GRAMMY winners Gerry Beckley and Dewey Bunnell of America were the featured guests for a recent installment of the GRAMMY Museum's An Evening With series. Before an intimate audience at the Museum's Clive Davis Theater, the pair discussed the band's formation and winning a Best New Artist GRAMMY in 1972, among other topics. Following the discussion, America performed a brief set, including the Top 10 hits "Ventura Highway" and "Tin Man."
"We were very enamored with vocal harmonies from the get-go," said Bunnell. "There's something magical about voices when they blend and we were fortunate that we had three voices that really did have their own little thing."
America was originally formed as an acoustic folk/rock quartet called Daze. The group would ultimately be trimmed to a trio — vocalists/guitarists Beckley, Bunnell and Dan Peek, all of whom met in high school while their fathers were stationed in London with the United States Air Force. The band adopted the name America and signed a deal with Warner Bros. Records, releasing their self-titled debut in 1972. The album peaked at No. 1 on the Billboard 200 and that year earned the trio a GRAMMY Award for Best New Artist and a nomination for Best Pop Vocal Performance By A Duo, Group Or Chorus for the No. 1 hit "A Horse With No Name." Several albums followed, including 1975's Hearts, which peaked at No. 4 on the Billboard 200 on the strength of the No. 1 hit "Sister Golden Hair" and production work by GRAMMY winner George Martin. Peek left the group in 1977 to pursue a career as a contemporary Christian artist. He died on July 24, 2011.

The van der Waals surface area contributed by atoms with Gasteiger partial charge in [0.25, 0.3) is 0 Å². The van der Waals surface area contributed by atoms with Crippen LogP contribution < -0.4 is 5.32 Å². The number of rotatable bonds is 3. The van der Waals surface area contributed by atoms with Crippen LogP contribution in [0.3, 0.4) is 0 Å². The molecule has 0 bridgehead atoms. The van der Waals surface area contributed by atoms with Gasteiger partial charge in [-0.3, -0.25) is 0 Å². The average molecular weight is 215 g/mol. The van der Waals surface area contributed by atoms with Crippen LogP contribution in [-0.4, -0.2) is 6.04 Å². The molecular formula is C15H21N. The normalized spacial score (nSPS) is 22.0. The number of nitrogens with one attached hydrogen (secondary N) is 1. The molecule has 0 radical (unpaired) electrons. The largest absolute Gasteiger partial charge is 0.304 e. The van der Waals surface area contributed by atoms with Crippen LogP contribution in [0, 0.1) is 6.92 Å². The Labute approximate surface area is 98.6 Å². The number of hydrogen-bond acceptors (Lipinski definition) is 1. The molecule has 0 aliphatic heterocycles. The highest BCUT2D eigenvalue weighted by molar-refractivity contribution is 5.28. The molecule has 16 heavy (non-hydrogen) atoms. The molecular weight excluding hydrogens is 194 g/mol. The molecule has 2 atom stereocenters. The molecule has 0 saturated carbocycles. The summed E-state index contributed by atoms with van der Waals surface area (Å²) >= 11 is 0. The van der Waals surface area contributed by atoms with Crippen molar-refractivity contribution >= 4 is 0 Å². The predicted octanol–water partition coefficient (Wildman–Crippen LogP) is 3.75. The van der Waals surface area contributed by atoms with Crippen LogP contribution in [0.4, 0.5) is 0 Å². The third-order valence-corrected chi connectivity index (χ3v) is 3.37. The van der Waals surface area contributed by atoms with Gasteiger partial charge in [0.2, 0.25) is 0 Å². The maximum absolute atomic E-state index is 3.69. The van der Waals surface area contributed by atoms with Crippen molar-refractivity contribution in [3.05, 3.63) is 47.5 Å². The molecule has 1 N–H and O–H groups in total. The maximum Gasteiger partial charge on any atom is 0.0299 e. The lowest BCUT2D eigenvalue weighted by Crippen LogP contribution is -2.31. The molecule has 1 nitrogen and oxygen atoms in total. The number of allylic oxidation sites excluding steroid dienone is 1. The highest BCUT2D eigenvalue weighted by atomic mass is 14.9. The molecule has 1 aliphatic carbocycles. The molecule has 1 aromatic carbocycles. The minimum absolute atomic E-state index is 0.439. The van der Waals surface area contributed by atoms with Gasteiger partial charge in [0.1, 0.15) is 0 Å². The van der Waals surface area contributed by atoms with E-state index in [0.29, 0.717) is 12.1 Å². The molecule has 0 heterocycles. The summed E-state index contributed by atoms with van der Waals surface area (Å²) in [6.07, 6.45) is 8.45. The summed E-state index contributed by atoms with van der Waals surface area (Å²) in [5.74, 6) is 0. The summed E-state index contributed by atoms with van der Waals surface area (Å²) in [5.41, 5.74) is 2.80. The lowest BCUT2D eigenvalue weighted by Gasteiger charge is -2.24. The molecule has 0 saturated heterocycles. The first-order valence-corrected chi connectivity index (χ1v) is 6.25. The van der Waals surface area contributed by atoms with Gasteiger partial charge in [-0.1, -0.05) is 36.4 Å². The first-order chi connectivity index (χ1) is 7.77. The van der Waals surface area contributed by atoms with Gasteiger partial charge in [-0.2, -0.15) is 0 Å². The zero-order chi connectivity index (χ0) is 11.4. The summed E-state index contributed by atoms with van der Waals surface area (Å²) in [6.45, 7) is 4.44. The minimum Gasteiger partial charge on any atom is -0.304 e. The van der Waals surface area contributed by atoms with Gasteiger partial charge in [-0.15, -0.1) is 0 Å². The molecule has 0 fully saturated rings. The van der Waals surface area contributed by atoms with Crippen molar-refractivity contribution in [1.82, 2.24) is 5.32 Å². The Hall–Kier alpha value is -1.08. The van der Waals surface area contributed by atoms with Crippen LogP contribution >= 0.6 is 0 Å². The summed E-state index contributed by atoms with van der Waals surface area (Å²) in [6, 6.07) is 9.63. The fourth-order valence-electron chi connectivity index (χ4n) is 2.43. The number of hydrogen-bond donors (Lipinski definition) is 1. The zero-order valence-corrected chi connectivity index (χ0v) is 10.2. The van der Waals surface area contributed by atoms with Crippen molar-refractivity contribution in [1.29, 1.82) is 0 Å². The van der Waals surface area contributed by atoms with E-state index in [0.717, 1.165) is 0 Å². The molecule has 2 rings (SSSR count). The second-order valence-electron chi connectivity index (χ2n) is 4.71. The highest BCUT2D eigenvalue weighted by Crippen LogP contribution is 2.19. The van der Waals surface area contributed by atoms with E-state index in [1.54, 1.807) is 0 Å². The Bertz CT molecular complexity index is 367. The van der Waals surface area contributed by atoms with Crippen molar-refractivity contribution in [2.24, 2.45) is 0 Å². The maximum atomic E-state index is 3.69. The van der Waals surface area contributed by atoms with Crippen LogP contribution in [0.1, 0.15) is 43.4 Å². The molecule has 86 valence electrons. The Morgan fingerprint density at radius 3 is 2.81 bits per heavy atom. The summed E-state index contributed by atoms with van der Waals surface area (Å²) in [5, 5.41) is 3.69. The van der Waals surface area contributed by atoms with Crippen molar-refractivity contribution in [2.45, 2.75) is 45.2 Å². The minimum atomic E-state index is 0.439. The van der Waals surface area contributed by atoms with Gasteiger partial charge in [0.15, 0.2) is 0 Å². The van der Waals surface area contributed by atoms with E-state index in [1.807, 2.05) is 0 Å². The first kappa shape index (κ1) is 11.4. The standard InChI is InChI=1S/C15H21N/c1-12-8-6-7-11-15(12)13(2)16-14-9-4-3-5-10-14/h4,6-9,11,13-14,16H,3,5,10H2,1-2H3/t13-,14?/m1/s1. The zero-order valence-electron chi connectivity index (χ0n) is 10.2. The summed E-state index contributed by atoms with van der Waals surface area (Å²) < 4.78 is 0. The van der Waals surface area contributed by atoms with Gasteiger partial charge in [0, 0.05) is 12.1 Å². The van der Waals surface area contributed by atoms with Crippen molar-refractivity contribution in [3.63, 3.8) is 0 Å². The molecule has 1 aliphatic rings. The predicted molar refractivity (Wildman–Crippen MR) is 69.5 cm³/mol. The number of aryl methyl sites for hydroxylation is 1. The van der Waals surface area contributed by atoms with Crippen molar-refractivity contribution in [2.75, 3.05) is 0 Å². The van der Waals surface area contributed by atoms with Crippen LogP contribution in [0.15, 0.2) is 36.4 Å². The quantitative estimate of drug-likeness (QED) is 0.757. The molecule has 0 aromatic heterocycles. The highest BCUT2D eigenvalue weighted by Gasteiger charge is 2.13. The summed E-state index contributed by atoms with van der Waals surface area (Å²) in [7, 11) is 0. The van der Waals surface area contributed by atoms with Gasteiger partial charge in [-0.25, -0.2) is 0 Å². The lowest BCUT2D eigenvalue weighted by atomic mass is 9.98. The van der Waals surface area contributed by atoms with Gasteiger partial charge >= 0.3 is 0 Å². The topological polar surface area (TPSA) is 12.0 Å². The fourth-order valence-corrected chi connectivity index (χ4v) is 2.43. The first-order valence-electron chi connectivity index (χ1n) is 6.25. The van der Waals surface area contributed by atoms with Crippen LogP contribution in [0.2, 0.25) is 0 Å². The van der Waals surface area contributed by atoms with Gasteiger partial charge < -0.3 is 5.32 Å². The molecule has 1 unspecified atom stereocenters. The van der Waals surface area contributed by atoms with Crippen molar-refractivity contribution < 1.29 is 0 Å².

America released the comeback album Here & Now in 2007, which features a cover of My Morning Jacket's "Golden" and Nada Surf's "Only Love." In 2011 they issued the covers album Back Pages.
Upcoming GRAMMY Museum events include Icons Of The Music Industry: Seymour Stein With Specal Guest Delta Rae (June 18) and Abbey Road To Ziggy Stardust: The Talk With Producer Ken Scott (July 19).